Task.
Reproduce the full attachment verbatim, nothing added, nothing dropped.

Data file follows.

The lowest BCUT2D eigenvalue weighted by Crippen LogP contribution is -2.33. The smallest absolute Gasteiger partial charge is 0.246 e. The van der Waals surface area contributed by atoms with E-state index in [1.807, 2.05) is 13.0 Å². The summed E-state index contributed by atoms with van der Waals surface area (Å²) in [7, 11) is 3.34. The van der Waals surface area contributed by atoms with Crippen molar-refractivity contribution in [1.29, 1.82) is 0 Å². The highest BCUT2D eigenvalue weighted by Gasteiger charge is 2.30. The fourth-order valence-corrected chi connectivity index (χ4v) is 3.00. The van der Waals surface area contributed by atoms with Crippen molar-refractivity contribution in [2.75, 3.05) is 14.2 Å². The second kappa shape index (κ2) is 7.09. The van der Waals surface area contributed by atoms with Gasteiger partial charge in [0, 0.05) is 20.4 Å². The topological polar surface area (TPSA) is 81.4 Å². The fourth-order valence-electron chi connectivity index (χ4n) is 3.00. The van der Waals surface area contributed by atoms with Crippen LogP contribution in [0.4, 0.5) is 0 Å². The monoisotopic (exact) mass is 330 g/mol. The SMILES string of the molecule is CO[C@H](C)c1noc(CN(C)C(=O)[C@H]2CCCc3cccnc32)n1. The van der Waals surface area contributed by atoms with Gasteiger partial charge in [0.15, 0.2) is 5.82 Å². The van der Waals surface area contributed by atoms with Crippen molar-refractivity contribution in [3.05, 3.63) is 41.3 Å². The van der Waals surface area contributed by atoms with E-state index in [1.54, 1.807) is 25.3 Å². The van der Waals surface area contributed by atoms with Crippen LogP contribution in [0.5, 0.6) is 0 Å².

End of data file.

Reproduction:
The lowest BCUT2D eigenvalue weighted by Crippen LogP contribution is -2.33. The smallest absolute Gasteiger partial charge is 0.246 e. The van der Waals surface area contributed by atoms with E-state index in [1.807, 2.05) is 13.0 Å². The summed E-state index contributed by atoms with van der Waals surface area (Å²) in [7, 11) is 3.34. The van der Waals surface area contributed by atoms with Crippen molar-refractivity contribution in [1.29, 1.82) is 0 Å². The highest BCUT2D eigenvalue weighted by Gasteiger charge is 2.30. The fourth-order valence-corrected chi connectivity index (χ4v) is 3.00. The van der Waals surface area contributed by atoms with Crippen molar-refractivity contribution in [2.75, 3.05) is 14.2 Å². The second kappa shape index (κ2) is 7.09. The van der Waals surface area contributed by atoms with Gasteiger partial charge in [0, 0.05) is 20.4 Å². The topological polar surface area (TPSA) is 81.4 Å². The fourth-order valence-electron chi connectivity index (χ4n) is 3.00. The van der Waals surface area contributed by atoms with Crippen LogP contribution in [0.4, 0.5) is 0 Å². The monoisotopic (exact) mass is 330 g/mol. The SMILES string of the molecule is CO[C@H](C)c1noc(CN(C)C(=O)[C@H]2CCCc3cccnc32)n1. The van der Waals surface area contributed by atoms with Gasteiger partial charge in [0.15, 0.2) is 5.82 Å². The van der Waals surface area contributed by atoms with Crippen molar-refractivity contribution in [3.05, 3.63) is 41.3 Å². The van der Waals surface area contributed by atoms with E-state index in [1.54, 1.807) is 25.3 Å². The van der Waals surface area contributed by atoms with Crippen LogP contribution in [0.5, 0.6) is 0 Å².